'We're running out of time,' Roy warned quietly, watching Sally swallow back her own sadness and run her hand through Tom's hair.

'Shhhh, it's all right.' The soothing words were enough to ease some of Tom's distress, and he lowered himself back to the bed, his body tense with a pain it couldn't feel. 'I know you did everything you could. Did you hear this woman's name? Did you see what she looked like?'

'Dead.' His voice was fading, and for a minute Roy wondered if he'd slipped into some kind of delirium until he spoke again. 'She looked dead. Grey all over except for her lips – looked human but acted like something else. Something worse.'

Sally shook her head, trying to make sense of what he was saying as his eyes fluttered shut and he slumped back into the pillows, all strength gone.

'Get out of the array now!'

The alien voice spoke from Ed's lips, layers of sound like hundreds of people speaking at once. Sal jerked to her feet, staggering clumsily from the pattern of circles as the lines began to edge themselves with colour. Bright white became bleeding crimson and raw violet, filling the room with a dazzling clash. It grew in intensity until Roy's retinas burned, and he was forced to shut his eyes against the blinding brightness.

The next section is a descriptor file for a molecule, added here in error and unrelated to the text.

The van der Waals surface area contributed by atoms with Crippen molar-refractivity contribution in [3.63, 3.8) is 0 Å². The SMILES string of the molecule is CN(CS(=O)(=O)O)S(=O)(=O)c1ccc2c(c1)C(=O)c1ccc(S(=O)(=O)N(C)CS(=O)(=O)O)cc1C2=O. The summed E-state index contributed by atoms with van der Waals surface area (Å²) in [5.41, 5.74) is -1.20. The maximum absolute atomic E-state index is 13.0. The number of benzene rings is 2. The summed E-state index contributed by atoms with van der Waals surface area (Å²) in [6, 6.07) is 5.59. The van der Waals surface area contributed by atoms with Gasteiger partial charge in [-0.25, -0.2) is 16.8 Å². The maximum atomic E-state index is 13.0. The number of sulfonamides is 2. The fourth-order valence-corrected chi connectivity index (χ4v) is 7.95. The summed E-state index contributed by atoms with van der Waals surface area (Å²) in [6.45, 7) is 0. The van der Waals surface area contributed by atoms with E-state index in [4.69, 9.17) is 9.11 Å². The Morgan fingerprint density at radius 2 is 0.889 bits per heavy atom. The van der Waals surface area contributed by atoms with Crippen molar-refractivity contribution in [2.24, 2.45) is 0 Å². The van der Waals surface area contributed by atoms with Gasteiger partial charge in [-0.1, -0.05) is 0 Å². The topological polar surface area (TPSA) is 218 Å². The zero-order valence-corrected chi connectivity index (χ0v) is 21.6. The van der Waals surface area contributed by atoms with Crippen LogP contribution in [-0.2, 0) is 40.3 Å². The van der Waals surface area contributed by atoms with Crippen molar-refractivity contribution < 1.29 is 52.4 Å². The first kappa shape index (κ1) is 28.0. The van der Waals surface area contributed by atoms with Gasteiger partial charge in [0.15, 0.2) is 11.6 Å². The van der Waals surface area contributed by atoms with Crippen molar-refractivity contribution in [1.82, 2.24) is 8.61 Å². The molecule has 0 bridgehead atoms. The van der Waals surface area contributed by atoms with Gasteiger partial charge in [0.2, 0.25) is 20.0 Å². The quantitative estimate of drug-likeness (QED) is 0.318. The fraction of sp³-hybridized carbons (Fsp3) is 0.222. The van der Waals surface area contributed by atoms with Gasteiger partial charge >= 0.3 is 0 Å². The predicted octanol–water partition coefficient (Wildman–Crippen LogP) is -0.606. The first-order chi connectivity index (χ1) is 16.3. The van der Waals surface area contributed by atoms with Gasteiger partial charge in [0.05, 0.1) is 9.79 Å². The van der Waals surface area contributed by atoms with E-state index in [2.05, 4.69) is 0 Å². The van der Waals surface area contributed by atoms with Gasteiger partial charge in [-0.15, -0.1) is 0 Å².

Something stirred, whipped up into a rushing stream of a gale that hissed and howled in the air, crackling with some kind of power that Roy could sensed with every fibre of his being. It was barbed wire across an exposed nerve, the punch of a bullet, the last slice of a blade: agony embodied in its rawest form, following the departing power of Tom's life as it tried to flow back to its rightful place, only to fade into nothingness.

Abruptly, the room calmed and Roy blinked, looking around frantically as he tried to clear his vision. The first thing he saw was Ed leaning weakly against the wall, his eyes closed tight and his head tipped back. His chest was still labouring with each breath, and the pallor of his skin had taken on a frightening grey tinge.

In two strides Roy was in front of him. It took all his willpower not to grab Ed by the shoulders and give him a good shake for being so stupid. Instead he put a gloved hand against Ed's forehead, feeling the sharp, febrile heat through the thin fabric. 'We need to get you home,' he said gruffly, frowning when Ed shook his head.